Uncategorized

In the middle

Living, as I do, near the centre of England (draw two axis lines through a map of the country and I’ll be sitting writing this where the two lines intersect) allows me to roam to the north, east, south and west, work and life commitments permitting, with relative ease.  Our house is a hundred miles from London and a hundred miles from Leeds.

It has occurred to me that I should try and get myself booked for more readings.  In an effort to get out more (I really should) I’ve approached one or two people who run spoken word events, including Staffordshire poet laureate Gary Longden, who runs Poetry Alight in Lichfield where I’m pleased to say I’ll be next Tuesday evening.

I decided to be more proactive in asking to read, since,  although I’m fortunate enough to have received requests for poems from magazine editors recently, I have seldom been invited and could probably sit here in the middle of England waiting forever to be asked.

Notable exceptions have included invitations to support Pete and Ann Sansom at Word! In Leicester in 2014, and to read at the Midsummer poetry festival in Sheffield with A.B Jackson and Nia Davies last year.

My two favourite invitations have come from Poets and Players at the fabulous John Ryland’s Library in Manchester, where I read a few weeks ago, and from Keith Hutson, editor, with Rebecca Bird, of online magazine Hinterland.

Keith, who runs Wordplay at the Square Chapel in Halifax, is a modest and kind man as well as a superb poet (I’ll be featuring three of his poems here next week, one of which is in the current issue of The Rialto) and his invitation included the option of staying at his smallholding near Halifax, which I gladly accepted.

Keith’s cottage nestles near the top of the valley, the fields on both sides and above and below slanting at forty degree angles. Keith and his partner Fiona keep a flock of sheep whose sole purpose is to keep the grass short on the steep slopes. Behind the cottage, past the odd Millstone grit boulder, Keith has planted fruit trees, whose fruit, when in season, the lucky sheep pluck and munch straight from the branch.

I took the opportunity of stopping at Yorkshire Sculpture Park on the way up to Halifax. There is too much to say about this wonderful (free to visit) park here, but if you haven’t been, do go. The highlight for me was this Henry Moore. Here is one of a series of photographs I took, but I think that the emotional and/or spiritual impact of this sculpture set in the landscape can only be experienced by visiting.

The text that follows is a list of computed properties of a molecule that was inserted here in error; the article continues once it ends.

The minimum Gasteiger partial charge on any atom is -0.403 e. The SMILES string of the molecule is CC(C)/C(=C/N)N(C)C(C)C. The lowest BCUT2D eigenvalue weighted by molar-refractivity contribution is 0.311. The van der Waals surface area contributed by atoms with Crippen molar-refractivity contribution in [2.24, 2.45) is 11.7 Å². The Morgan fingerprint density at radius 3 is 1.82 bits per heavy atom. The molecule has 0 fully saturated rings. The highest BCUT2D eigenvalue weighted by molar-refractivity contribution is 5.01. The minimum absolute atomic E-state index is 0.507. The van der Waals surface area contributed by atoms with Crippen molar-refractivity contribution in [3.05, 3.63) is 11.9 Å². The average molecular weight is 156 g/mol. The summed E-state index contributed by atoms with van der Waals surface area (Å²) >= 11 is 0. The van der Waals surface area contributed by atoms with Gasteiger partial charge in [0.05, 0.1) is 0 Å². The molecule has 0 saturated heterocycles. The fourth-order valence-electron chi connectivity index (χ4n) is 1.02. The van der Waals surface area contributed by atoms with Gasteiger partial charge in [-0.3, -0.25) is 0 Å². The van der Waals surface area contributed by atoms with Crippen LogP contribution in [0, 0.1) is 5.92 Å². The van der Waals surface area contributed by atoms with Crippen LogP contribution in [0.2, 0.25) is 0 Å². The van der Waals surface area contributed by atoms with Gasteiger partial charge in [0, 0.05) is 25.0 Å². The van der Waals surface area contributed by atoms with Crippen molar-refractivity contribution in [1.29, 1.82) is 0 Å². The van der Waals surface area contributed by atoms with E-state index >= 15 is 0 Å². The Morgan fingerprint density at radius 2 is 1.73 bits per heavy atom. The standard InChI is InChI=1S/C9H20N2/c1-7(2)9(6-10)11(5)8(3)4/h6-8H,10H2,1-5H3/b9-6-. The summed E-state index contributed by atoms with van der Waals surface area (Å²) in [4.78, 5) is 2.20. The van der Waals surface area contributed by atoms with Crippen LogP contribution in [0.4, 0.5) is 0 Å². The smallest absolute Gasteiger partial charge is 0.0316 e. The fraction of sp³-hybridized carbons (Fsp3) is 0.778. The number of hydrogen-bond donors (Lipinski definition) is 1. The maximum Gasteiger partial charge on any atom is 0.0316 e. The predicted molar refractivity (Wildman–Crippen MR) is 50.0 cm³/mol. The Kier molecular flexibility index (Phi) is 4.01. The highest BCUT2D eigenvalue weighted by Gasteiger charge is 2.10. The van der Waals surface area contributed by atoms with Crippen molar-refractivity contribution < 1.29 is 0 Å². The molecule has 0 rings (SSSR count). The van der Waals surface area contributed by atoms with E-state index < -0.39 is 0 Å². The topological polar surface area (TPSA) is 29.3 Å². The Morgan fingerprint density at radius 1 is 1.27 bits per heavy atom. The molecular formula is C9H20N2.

P1020185

The Square Chapel is a beautiful Grade II listed Georgian Chapel, the oldest of its kind in the country having been built in 1772. It was saved from demolition in 1918 by a small group of volunteers (I can only imagine some planners where intent on sweeping away the old in order to build something more ‘modern’ at the time) and is in the process of renovation and development which will include an extension linking it to the magnificent Piece Hall.

square-chapel

Keith’s other guest poets included James Caruth, winner of the Poetry Business completion, and Lucy Burnett who’s Leaf Graffiti was published by Carcanet in 2013 who both read brilliantly.

The audience was friendly and attentive, the open mike included a cracking Yorkshire dialect poem from Andy Smith, and it was good to have a chat with everyone and to be given a short tour of the chapel. I also received a pint of locally brewed stout on the house! It was a great pleasure to see John Foggin, wearer of fine waistcoats and leather jackets, who I met some years ago in Sheffield, and to hear him read a very moving and beautifully made poem about cutting his father in law’s hair.

P1020231
I awoke the next morning to the falling snow, (not an unusual site in this part of the world in March but a treat for me,) and after borrowing a pair of wellies and going out with Keith to feed the flock, headed back, sad to be leaving the north, but pleased, once more, to be close enough to spend time with some warm, generous and welcoming people and to briefly experience some of its geographical, historical and cultural riches.

Advertisements

Leave a Reply

Fill in your details below or click an icon to log in:

WordPress.com Logo

You are commenting using your WordPress.com account. Log Out / Change )

Twitter picture

You are commenting using your Twitter account. Log Out / Change )

Facebook photo

You are commenting using your Facebook account. Log Out / Change )

Google+ photo

You are commenting using your Google+ account. Log Out / Change )

Connecting to %s